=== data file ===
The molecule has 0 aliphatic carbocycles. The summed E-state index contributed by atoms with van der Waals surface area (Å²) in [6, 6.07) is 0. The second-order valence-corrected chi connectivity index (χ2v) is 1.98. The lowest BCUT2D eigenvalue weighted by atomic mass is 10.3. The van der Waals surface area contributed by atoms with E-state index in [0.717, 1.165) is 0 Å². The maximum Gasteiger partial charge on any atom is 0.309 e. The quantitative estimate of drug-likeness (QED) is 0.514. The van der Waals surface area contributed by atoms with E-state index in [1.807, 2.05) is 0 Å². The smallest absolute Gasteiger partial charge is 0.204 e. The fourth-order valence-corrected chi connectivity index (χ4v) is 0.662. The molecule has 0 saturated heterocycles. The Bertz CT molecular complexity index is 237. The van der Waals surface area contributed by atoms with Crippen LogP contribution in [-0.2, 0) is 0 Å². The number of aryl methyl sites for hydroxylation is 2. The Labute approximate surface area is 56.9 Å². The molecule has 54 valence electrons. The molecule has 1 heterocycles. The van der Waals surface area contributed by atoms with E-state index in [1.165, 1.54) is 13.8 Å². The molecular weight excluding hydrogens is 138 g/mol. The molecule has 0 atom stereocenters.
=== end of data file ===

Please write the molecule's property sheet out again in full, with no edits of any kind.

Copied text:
The molecule has 0 aliphatic carbocycles. The summed E-state index contributed by atoms with van der Waals surface area (Å²) in [6, 6.07) is 0. The second-order valence-corrected chi connectivity index (χ2v) is 1.98. The lowest BCUT2D eigenvalue weighted by atomic mass is 10.3. The van der Waals surface area contributed by atoms with E-state index in [0.717, 1.165) is 0 Å². The maximum Gasteiger partial charge on any atom is 0.309 e. The quantitative estimate of drug-likeness (QED) is 0.514. The van der Waals surface area contributed by atoms with E-state index in [1.807, 2.05) is 0 Å². The smallest absolute Gasteiger partial charge is 0.204 e. The fourth-order valence-corrected chi connectivity index (χ4v) is 0.662. The molecule has 0 saturated heterocycles. The Bertz CT molecular complexity index is 237. The van der Waals surface area contributed by atoms with Crippen LogP contribution in [-0.2, 0) is 0 Å². The number of aryl methyl sites for hydroxylation is 2. The Labute approximate surface area is 56.9 Å². The molecule has 54 valence electrons. The molecule has 1 heterocycles. The van der Waals surface area contributed by atoms with E-state index in [1.165, 1.54) is 13.8 Å². The molecular weight excluding hydrogens is 138 g/mol. The molecule has 0 atom stereocenters.